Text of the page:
The Salvation Army says the Government's pledge to spend more on superannuation is being made at the expense of at-risk youth.
An analysis by the organisation shows the number of teenagers not in work or study has increased sharply since 2007.
It said at the same time the Government has cut the budgets of training courses to help young people into work.
The Salvation Army's social policy analyst, Alan Johnson said the Government's commitment to spend an extra $600 million a year on superannuation meant spending is being squeezed in other areas.
"It has been set up so that there is a trade off being made between the interests of the old and the interests of the young, and we think that trade off should be more openly debated than it is."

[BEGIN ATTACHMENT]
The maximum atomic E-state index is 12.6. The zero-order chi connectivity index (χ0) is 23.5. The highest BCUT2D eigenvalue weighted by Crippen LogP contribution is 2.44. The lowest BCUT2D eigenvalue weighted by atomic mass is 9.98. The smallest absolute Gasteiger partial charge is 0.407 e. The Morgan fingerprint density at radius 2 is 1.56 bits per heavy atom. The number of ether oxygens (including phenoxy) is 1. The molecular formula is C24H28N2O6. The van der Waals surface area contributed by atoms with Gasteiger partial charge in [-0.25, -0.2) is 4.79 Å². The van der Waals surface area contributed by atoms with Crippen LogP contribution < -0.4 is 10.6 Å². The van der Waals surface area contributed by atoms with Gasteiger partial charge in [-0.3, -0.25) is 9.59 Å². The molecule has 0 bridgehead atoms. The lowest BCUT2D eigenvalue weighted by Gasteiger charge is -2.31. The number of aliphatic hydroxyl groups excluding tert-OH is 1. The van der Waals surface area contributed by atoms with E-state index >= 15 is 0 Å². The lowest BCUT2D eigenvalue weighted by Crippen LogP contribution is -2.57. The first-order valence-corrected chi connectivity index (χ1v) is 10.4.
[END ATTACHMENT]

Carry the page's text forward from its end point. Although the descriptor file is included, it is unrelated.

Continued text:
The Salvation Army says 75,000 teenagers are currently without work or training, up from 65,000 in 2007, while training placements are down.
But Minister for Tertiary, Skills and Employment Steven Joyce said those figures were not correct as there were now 30,000 more teenagers in training or education compared to seven years ago.
Mr Joyce said while the government had increased its spending on superannuation, it had also improved the results for young people in education.